Pather Panchali (1955). This film is somewhat what I’d expected from a World Cinema/Arthouse classic from this era. In the Guardian it was voted 12th of a poll of greatest arthouse films of all time. Initially, I’d thought the film was called Aparajito (The Unvanquished) but discovered just before writing this post that this is in fact the sequel title released the following year.
As with many classics, and especially one as original and unique coming out of developing third world country, it’s achievement is obvious. A lot of auteur filmmakers, working outside the mainstream Hollywood studios, would strive to create and explore a story that original to their vision probably under extremely harsh working conditions and economic disadvantages – that’s what I imagine, and the same restraints must’ve have been in place against independents like Roberto Rossellini, Sam Fuller, Ken Loach, Shane Meadows, Truffaut and Godard to name just a few.
PP is a familiar Oedipal type story, ‘Bildung’. A young boy attempts pursue an education and his future against a backdrop of traditions and prejudices that permeate the rural poverty stricken community around him. His main opponent is mother, who shames him, fears abandonment, and wants him to become a priest like his father. So the themes represented naturally focus on family values, responsibilities, and cultural changes and conflict brought on by a younger generation taking advantage of India modernity and industrialized economy, much to the dismay of their elders.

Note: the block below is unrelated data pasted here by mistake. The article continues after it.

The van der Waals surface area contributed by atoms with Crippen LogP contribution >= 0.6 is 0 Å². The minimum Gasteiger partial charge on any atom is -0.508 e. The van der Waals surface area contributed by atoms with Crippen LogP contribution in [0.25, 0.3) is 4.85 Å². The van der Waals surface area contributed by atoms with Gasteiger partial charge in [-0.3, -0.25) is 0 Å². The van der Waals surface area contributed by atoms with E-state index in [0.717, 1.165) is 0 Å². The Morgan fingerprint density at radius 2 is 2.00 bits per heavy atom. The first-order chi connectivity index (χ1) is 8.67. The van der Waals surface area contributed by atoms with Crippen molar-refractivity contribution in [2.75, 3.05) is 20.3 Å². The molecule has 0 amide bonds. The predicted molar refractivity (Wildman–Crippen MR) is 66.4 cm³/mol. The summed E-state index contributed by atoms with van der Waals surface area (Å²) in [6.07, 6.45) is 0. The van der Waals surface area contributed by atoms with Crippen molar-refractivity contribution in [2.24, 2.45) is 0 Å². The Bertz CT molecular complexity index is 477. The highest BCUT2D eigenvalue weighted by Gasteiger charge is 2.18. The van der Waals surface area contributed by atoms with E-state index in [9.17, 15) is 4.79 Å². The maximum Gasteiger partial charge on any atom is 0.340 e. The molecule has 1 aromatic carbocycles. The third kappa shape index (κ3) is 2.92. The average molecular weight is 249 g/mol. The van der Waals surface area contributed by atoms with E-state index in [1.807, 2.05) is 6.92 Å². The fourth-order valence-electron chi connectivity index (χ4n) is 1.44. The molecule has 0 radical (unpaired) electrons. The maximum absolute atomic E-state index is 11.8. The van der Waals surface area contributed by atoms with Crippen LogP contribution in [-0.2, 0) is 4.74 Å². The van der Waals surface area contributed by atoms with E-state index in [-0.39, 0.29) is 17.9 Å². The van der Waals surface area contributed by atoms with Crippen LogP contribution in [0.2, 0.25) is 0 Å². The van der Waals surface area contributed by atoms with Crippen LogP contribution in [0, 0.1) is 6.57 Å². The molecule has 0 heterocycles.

The film’s themes are universal and somehow timeless, and the film itself, although it takes place over a series of years, beginning with the death of the father and the mother’s financial struggles, before moving onto the boy’s development from preteen to adolescence, and then dilemma he faces whether to stay with his mother or go to colleague.
The film’s style is what signaled the new wave in Indian cinema, the ‘Parallel Movement’ or social realism, which seemed to indicative of European cinema. What critics would later describe of British and Italian films as ‘kitchen sink’ or ‘men in vests’ films. Films that attempted to expose or dramatize the harsh realities of everyday life among the poor working class. Perhaps the filmmakers were driven by some moral or political interest to show bleakness and poverty of workers.
Although Ray’s film shows the family struggling against poverty, and that of the peasants and farmers destitute and uneducated, it doesn’t focus on the brutality of this as a cause of death or malnutrition, it merely shows this as part of the natural cycle of ordinary living. Loved ones die and pass away from sickness, that’s life, there aren’t any dockworkers, gangsters, priests or policemen exploiting anyone as we see in On the Waterfront, Rocco and his Brothers or Last Exit to Brooklyn. The films montage’s simply juxtapoise the boy playing or learning in school with his parents working or travelling, either at home or in the community. I suppose this is what Ray and critics would refer to as a poetry of ordinary life, which I will also examine when I get around to watching Ozu’s Tokyo Story.
It’s strange because one can see the same themes and story of childhood, morality, aging, friendship, love, life and death repeated again and again in more contemporary films such as Rocky, Raging Bull, Boys in the Hood, City of God, Boyhood, Lost in Translation, Juno, Good Will Hunting and many more films.